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Very well. I do see what you're saying about being hydrated during a marathon when most are only just getting on the treadmill. Perhaps too much focus on the wayward spouse might make him think he (or she) has permission to put their wants above their spouse's needs, and that's a problem. I have tried to address this tastefully, without saying to the wayward spouse, "You can't have healing yet" because the wayward spouse probably is hurt to some degree or another by their action, even if that hurt really only amounts to longing for their AP. Would it make my words softer for the betrayed if I wrote an article, for them, too? I really see no need for that as so many authors have stepped in on their behalf and offered them much better help than I can provide.






No, no, you misunderstand me. I'm sorry; I should have been clearer. Let me try again.

I do very much understand how betrayed spouses are, in the first months, unable to look at their wayward spouses with empathy. That even seeing their face brings back gut-wrenching panic, nausea, terror, and grief. But as you said, it was different for me.

When I first went into hospital, it was very much "all about me" from the get-go. My weeping mother, hugging me and telling me, "Don't come out before you're better." At first I was more than willing to call a spade a spade, albeit in a very selfish way. I had an affair, and I'm moving out to be with my lover. Let me go so I can be with him. My husband will be better off divorced. But as I started to talk to these doctors about why I was starving myself, changing my hairstyle, and having constant panic attacks, they immediately rushed in with sympathy and compassion. "Don't you understand that he did this to you? He's not your lover, he's your abuser. We're here to help you." They all had a battered woman narrative, and to them I fit that role.

The doctors helped me see who my OM really was. When people came home and accused me- correctly- of cheating on my husband- I still literally broke down into inconsolable wailing, even months later. The shame I felt was almost unbearable. It would be another two years, nearly, before I could even begin to confront that shame, let alone face up to the consequences of my actions and try to make amends.

My experience of being a victim of abuse and a wayward spouse made me wonder how much these other wayward spouses must suffer because no one cared for them in the same way that a small legion of doctors and psychologists cared for me. True, they were never abused, but they too must hurt. They too must feel assailed by guilt and shame and self-loathing, perhaps even more than me because they never had parts of their affair that were non-consensual. So, as there was no literature for them that didn't further fan the fires of their shame, I wrote my own.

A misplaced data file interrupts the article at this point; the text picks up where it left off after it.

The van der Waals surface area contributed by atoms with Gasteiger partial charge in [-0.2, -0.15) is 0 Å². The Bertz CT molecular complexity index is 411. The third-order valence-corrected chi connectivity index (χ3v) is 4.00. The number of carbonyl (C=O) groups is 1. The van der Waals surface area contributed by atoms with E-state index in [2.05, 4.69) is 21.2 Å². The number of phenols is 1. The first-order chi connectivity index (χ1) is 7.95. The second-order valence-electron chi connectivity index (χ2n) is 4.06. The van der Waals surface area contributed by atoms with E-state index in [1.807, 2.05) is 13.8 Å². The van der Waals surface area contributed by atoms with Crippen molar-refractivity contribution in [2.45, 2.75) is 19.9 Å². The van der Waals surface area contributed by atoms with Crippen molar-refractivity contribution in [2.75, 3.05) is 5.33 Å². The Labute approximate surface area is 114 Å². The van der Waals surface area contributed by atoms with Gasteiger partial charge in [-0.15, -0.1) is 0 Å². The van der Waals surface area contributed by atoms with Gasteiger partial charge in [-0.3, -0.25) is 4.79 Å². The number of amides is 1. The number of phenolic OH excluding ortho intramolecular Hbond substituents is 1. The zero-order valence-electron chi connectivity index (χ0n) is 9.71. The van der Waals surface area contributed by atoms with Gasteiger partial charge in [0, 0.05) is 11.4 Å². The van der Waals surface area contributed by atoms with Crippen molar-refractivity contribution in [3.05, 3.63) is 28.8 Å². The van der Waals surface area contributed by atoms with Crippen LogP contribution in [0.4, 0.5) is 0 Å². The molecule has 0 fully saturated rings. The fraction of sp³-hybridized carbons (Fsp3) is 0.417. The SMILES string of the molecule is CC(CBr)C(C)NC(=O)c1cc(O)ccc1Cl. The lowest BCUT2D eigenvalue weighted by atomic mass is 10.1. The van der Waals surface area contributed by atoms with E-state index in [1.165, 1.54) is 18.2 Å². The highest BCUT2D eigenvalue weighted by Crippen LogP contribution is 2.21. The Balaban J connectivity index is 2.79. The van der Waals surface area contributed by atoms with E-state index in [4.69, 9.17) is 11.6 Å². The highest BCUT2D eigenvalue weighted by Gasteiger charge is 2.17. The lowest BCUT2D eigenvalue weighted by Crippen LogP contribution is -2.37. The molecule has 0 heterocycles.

Of course I can see how it might hurt the betrayed spouse to have to see someone having sympathy for their abusers. But I also remember the massive outpouring of support and help I got for my own affair, and feel pangs of sympathy that no such help is offered to other wayward spouses.
Refering to what I bolded above, you are assuming that the Wayward actually has any misgivings for what they have done. They have 'destroyed' their BS and should look outwards first before looking inwards. Many WS have no guilt only self pity for themselves for getting caught and having to give up the cake they were enjoying eating. A WS would not engage in infidelity if they had any inkling what it does to their partner.

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post #86 of 243 (permalink) Old 02-27-2017, 01:24 AM Thread Starter
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Re: Sympathy for The Devil- Wayward Spouses and Compassion

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Refering to what I bolded above, you are assuming that the Wayward actually has any misgivings for what they have done. They have 'destroyed' their BS and should look outwards first before looking inwards. Many WS have no guilt only self pity for themselves for getting caught and having to give up the cake they were enjoying eating. A WS would not engage in infidelity if they had any inkling what it does to their partner.